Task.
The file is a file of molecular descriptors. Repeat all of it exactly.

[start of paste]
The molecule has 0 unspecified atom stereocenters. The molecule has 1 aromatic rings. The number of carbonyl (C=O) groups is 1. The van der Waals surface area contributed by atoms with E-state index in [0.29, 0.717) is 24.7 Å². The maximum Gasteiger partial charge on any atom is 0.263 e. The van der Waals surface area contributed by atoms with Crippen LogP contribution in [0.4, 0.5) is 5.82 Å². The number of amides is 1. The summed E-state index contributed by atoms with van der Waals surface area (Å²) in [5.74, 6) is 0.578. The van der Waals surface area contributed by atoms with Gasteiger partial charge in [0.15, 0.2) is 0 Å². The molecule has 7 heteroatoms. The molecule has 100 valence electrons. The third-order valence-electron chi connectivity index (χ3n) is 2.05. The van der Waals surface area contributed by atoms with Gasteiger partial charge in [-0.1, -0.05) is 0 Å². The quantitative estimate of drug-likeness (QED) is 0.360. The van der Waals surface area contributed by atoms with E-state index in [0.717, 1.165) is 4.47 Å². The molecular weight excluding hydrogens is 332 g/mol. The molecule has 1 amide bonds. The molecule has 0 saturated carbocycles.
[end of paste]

The molecule has 0 unspecified atom stereocenters. The molecule has 1 aromatic rings. The number of carbonyl (C=O) groups is 1. The van der Waals surface area contributed by atoms with E-state index in [0.29, 0.717) is 24.7 Å². The maximum Gasteiger partial charge on any atom is 0.263 e. The van der Waals surface area contributed by atoms with Crippen LogP contribution in [0.4, 0.5) is 5.82 Å². The number of amides is 1. The summed E-state index contributed by atoms with van der Waals surface area (Å²) in [5.74, 6) is 0.578. The van der Waals surface area contributed by atoms with Gasteiger partial charge in [0.15, 0.2) is 0 Å². The molecule has 7 heteroatoms. The molecule has 100 valence electrons. The third-order valence-electron chi connectivity index (χ3n) is 2.05. The van der Waals surface area contributed by atoms with Gasteiger partial charge in [-0.1, -0.05) is 0 Å². The quantitative estimate of drug-likeness (QED) is 0.360. The van der Waals surface area contributed by atoms with E-state index in [0.717, 1.165) is 4.47 Å². The molecular weight excluding hydrogens is 332 g/mol. The molecule has 1 amide bonds. The molecule has 0 saturated carbocycles.